Buying a Companion

There are many places to buy puppies and dogs, but, there are essentials that need to be looked at when buying a companion for yourself or the family.
Always buy your puppy from a responsible and well respected breeder, THIS cannot be stressed enough, choosing the right breeder can be daunting with so many breeders on the net today, but a right first choice can save heartache down the track.  Responsible breeders are concerned with the betterment of the breed, which means they work on breeding healthier dogs with the appropriate temperament for the breed. Other advantages include the breeder carefully plans litters in an attempt to produce healthy dogs of good temperament. Many breeders will also offer a contract or form of guarantee contracting to take the dog back if not suitable for many reasons.

Puppies bought through Pet Shops or obtained from Puppy Farms cannot be guaranteed a Health Status or breed status, as mostly their background is unknown from BYBs (Back Yard Breeders) who are not registered with canine associations. Each state has a Canine organisation that can direct you to breeders who are registered with them.

Buying a dog direct from the breeder gives you the opportunity to see the parents and know the date of birth of the puppy that may become part of your life.  The majority of breeders will offer a Health Guarantee and Certificates with the dog.

Unfortunately not all private breeders are reputable, some small time breeders are in the breeding trade as just that a trade for financial gain, and their aim is not healthy, well-mannered pups but the almighty dollar. These breeders often specialise in a popular breed, but do not show the dogs, and more often than not the breeder and the dogs are not registered with any Canine Associations or clubs.

Purchasing a Rescue Dog

Rescue homes and Council pounds are another great option to consider when considering a new dog.  Many dogs, both puppies and adults, pure breeds and cross breeds are available through no fault of their own, after a variety of circumstances leading to them being at a rescue centre.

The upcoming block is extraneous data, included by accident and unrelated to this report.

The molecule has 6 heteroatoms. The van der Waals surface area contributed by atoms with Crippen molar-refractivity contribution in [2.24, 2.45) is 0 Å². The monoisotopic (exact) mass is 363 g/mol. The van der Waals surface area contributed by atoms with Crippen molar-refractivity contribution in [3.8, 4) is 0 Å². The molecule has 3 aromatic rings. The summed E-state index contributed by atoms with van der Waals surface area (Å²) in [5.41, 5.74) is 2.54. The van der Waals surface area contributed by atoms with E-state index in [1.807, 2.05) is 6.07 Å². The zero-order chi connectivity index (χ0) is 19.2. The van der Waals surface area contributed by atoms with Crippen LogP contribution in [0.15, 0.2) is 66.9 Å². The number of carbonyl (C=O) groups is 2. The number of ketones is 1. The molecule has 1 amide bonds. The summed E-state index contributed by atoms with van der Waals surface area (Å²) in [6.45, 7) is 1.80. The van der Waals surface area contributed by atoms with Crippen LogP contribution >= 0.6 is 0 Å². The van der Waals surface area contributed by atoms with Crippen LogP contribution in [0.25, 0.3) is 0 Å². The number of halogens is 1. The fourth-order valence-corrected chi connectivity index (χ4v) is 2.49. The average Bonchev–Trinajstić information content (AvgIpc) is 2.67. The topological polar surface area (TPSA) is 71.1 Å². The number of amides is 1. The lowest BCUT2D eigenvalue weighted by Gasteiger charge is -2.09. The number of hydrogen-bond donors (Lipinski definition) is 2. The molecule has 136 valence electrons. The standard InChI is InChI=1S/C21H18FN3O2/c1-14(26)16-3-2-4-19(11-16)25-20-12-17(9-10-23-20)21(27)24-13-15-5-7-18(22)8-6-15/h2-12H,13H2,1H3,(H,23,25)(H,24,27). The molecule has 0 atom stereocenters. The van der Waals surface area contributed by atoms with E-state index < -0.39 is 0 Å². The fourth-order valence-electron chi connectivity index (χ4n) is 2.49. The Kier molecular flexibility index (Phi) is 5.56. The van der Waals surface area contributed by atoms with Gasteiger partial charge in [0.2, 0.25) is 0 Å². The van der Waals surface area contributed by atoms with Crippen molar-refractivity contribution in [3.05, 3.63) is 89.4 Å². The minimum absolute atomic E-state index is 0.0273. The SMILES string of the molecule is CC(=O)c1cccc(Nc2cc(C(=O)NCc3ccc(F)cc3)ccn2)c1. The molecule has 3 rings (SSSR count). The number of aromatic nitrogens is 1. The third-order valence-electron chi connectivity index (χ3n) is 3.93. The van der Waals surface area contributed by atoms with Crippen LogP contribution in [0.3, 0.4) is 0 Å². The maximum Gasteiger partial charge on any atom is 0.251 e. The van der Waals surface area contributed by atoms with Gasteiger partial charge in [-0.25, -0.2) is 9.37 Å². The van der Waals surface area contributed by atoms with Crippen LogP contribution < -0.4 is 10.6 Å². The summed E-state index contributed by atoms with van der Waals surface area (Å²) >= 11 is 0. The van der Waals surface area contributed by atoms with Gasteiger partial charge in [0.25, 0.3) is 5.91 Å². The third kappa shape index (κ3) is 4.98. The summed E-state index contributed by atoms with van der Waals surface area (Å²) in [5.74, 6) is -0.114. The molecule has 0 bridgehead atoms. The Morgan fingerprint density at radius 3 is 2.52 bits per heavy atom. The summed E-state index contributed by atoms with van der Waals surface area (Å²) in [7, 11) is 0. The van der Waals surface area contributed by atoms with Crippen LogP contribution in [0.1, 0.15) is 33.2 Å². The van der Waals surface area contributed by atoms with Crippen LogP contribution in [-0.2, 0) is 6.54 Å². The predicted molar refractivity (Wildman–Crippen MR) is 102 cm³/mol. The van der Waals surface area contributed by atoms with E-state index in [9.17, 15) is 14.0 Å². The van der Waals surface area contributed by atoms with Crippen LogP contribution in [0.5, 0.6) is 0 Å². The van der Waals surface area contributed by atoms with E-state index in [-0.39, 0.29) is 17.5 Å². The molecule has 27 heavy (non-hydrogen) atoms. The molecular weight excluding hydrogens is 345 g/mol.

Most reputable Rescue Shelters and Groups usually assess the dog’s behaviour on arrival and often carry out remedial training if needed before offering for rehoming. Due to the large volume of dogs becoming abandoned and unwanted these days any dogs that fail the testing are euthanased, therefore dogs offered are usually very suitable and loving and make great pets. An advantage of an older dog is that basic training has already been carried out, this can be more suitable for some owners who haven’t the time for puppy training.  All Rescue dogs are sterilised , wormed, Vet Checked and usually microchipped, this saves the owner a considerable amount of money as most groups have access to discount rates through helpful vet practices.
All Rescue groups require the completion of a series of forms, interviews and even a home visit to assess suitability as a potential dog owner. The main objective of the stringent vetting is to ensure the correct placement of the dogs in their care with a suitable new owner.

Buying a Puppy from a Pet Shop

Everyone has seen the Puppy eyes at the local Pet Shop, peering out of the glass cabinet, please take me home and love me look. The majority of these puppies have come from a pet owner with an unplanned pregnancy or commercial puppy farms, the health background cannot be verified in many cases. These puppies have an unknown background, therefore there is some risk as to whether these puppies will be of good temperament or health.  The parents cannot be seen and there is often little or no information that can be given about their background or breeding.

It is heartbreaking to buy an unhealthy, weak puppy and then have to deal with the aftermath of problems, so it is essential to find a good healthy puppy first up.  If at any time you are concerned for the health of puppies at a Pet Shop they can be reported to an Animal Welfare organisation if the conditions warrant it.

It is an offence under many Canine Code of Conduct Regulations for Registered Breeders to sell dogs to Pet Shops,(PIAA exempt)  many Pet Shops do not have trained staff that can advise on the many facets needed to provide for an choose a puppy wisely.  The after care service is nonexistent in most cases, most breeders sell dogs on a contract and the buyer is covered should health issues arise or the need to surrender the puppy.

Great Site to have a look at: Where do puppies come from?


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